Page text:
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Cassowary

Casuarius casuarius johnsonii: a cassowary chick (left) and an adult cassowary (right)

Casuarius casuarius johnsonii: a cassowary chick (left) and an adult cassowary (right)

As tall as a person, with a high helmet on its head, a vivid blue neck and long drooping red wattles - this is the southern cassowary, found only in the tropical rainforests of north-east Queensland, Papua New Guinea and some surrounding islands.

Fast facts

Unique bird

In Australia the cassowary is found in far north Queensland's tropical rainforests, melaleuca swamps and mangrove forests.

Did you know?

The cassowary is Australia's heaviest flightless bird, but the emu is taller.

Rainforest gardener

The cassowary is an important rainforest gardener, spreading the seeds of rainforest trees. Sometimes the seeds are so large that no other animal can swallow and disperse them.

Dung data

Cassowary dung contains hundreds of seeds gathered over hectares of forest.

Conservation status

Common name: southern cassowary

Species name: Casuarius casuarius johnsonii

Family: Casuariidae (cassowaries and emus)

Conservation status: The southern cassowary is listed as Endangered nationally (Environment Protection and Biodiversity Conservation Act 1999 (EPBC)).

The Wet Tropics (or southern) population is listed as Endangered in Queensland (Nature Conservation Act 1992) and it is ranked as a critical priority under the Department of Environment and Heritage Protection Back on Track species prioritisation framework.

The Cape York (or northern) populations are listed as Vulnerable in Queensland (Nature Conservation Act 1992) and are ranked as a medium priority under the Department of Environment and Heritage Protection Back on Track species prioritisation framework.

Description

Of three species of cassowaries in the world, only the southern cassowary, Casuarius casuarius johnsonii, is found in Australia. Like the emu and ostrich, the southern cassowary is a ratite, a large flightless bird with unusual feathers and other features that distinguish it from all other birds. A striking bird with glossy black plumage, the adult southern cassowary has a tall, brown casque (helmet) on top of its head, a vivid blue and purple neck, long drooping red wattles and amber eyes. The purpose of the tall helmet or casque is unknown but it may indicate dominance and age, as it continues to grow throughout life. Recent research indicates it may also assist cassowaries in "hearing" the low vibrating sound made by other cassowaries. The casque is spongy inside, rather than bony, and may also act as a shock-absorber that protects the bird’s head when it pushes through dense thickets of rainforest and scrub.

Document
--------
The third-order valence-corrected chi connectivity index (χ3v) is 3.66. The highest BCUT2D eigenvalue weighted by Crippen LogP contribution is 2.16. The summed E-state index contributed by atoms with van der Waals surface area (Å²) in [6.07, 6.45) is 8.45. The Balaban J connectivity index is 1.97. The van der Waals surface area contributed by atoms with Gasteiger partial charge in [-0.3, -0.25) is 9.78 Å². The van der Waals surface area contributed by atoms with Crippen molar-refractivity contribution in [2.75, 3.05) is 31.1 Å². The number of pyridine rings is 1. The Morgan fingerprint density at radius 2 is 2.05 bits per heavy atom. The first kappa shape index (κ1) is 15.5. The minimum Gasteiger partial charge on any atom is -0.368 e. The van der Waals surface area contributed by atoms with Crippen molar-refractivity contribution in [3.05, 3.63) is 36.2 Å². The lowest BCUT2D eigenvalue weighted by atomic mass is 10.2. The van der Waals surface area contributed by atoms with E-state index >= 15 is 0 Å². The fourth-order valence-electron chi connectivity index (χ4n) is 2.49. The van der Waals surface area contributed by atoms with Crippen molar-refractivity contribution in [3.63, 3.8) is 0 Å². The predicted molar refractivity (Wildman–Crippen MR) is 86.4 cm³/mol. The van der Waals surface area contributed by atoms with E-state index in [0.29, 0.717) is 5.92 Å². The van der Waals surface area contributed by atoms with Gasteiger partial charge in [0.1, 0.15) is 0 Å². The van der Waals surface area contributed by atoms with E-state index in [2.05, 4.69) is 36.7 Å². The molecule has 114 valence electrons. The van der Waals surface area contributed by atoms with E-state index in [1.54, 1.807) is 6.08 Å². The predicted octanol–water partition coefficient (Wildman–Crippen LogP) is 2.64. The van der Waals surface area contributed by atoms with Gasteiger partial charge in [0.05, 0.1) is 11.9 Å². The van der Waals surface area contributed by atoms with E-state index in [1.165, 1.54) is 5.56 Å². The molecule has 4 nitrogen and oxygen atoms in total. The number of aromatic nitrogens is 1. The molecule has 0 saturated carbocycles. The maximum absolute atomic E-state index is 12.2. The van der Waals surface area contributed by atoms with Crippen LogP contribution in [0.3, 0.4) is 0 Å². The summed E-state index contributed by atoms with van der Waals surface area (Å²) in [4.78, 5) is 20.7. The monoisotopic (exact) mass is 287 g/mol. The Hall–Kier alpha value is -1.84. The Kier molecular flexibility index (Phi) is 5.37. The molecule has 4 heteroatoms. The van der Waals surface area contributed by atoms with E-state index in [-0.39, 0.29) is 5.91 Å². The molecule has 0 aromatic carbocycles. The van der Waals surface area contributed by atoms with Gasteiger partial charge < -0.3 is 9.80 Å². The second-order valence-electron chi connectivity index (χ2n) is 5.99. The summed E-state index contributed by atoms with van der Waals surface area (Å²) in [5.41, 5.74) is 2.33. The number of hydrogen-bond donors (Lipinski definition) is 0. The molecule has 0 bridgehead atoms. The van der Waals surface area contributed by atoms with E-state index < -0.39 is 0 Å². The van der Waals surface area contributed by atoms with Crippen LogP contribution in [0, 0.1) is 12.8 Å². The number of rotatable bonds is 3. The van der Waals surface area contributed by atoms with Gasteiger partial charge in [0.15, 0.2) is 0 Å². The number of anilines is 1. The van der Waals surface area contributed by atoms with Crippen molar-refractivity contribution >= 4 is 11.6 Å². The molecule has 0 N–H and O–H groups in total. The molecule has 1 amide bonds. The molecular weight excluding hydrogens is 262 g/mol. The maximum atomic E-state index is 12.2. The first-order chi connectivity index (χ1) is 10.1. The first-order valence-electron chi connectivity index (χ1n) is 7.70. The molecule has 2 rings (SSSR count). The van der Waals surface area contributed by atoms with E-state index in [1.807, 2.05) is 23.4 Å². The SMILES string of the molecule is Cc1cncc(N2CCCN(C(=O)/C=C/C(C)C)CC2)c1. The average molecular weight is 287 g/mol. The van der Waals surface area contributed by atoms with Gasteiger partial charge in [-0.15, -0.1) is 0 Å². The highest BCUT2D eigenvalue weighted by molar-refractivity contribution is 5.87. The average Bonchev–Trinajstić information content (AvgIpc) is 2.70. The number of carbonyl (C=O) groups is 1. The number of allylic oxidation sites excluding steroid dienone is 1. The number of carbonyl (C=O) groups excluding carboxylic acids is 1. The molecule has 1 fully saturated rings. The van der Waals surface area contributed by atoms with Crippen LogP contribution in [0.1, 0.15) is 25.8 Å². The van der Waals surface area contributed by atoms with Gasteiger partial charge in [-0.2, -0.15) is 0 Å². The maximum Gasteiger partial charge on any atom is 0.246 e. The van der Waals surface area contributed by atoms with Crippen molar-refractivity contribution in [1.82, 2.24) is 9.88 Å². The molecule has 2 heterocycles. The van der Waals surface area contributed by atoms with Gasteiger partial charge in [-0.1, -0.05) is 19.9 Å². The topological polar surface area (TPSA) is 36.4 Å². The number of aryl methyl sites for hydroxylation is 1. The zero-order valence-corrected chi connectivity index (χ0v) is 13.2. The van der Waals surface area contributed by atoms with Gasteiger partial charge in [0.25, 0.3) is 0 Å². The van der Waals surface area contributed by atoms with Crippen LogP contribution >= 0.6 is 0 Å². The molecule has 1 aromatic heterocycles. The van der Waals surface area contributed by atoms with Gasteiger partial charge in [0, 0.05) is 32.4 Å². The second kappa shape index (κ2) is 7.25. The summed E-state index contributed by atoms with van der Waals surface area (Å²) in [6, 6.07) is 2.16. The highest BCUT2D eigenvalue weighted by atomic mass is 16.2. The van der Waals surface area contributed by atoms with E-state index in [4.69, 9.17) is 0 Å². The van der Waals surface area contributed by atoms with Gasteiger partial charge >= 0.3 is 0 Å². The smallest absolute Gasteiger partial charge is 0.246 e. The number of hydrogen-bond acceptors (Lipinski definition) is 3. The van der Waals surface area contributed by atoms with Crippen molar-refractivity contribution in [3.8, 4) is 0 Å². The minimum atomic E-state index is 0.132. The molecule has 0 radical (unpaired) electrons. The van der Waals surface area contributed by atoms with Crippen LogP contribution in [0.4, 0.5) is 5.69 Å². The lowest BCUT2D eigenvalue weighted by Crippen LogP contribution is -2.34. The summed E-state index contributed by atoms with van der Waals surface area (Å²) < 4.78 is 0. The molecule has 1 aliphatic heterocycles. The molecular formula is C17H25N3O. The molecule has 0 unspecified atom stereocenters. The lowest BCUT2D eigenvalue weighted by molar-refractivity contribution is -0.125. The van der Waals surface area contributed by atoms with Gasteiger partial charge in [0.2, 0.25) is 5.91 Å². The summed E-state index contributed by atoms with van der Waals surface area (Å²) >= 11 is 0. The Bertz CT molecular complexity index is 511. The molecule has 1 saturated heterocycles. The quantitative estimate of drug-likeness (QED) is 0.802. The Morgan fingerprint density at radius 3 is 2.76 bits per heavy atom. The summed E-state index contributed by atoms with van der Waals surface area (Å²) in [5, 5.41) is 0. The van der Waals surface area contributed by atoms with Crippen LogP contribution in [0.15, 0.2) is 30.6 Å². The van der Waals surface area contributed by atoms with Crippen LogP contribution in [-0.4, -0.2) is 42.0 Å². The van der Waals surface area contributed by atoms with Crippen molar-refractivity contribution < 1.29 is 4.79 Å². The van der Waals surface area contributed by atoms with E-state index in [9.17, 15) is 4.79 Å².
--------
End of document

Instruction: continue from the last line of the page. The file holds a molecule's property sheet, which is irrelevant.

The cassowary has coarse hair-like feathers with no barbules, and also lacks tail feathers. Its wing stubs carry a small number of long, modified quills which curve around the body. Each heavy, well-muscled leg has three toes, with the inside toe bearing a large dagger-shaped claw (up to 120 mm long) used for scratching and fighting other birds.

Newly-hatched chicks are striped dark brown and creamy white. After three to six months the stripes fade and the plumage changes to brown. As the young mature, the plumage darkens, the wattles and casque develop and the skin colour on the neck and wattles brighten. Cassowaries reach maturity at about three years of age.

Adult cassowaries can grow to an imposing 2 m tall. In general, the sexes are fairly similar in appearance, though females are slightly larger and can weigh up to 76 kg. Males can weigh up to 55 kg.

Habitat and distribution

At the time of European settlement of Australia, the cassowary lived in tropical rainforests of north-east Queensland, from Paluma Range (north of Townsville) to the tip of Cape York. Cassowaries are now found in three broad populations. One population in the Wet Tropics and two populations in Cape York.

On Cape York, they now occur in two separate populations: a southern population in the vine forests of the McIlwraith and Iron ranges and a northern population in the less extensive vine forests north of Shelburne Bay.

In the Wet Tropics cassowaries are distributed widely from Cooktown to Paluma Range. Approximately 89% of their remaining essential habitat in the Wet Tropics lies within protected tenures. Cassowary habitat in the Wet Tropics have been greatly reduced by land clearing, so cassowary numbers have decreased.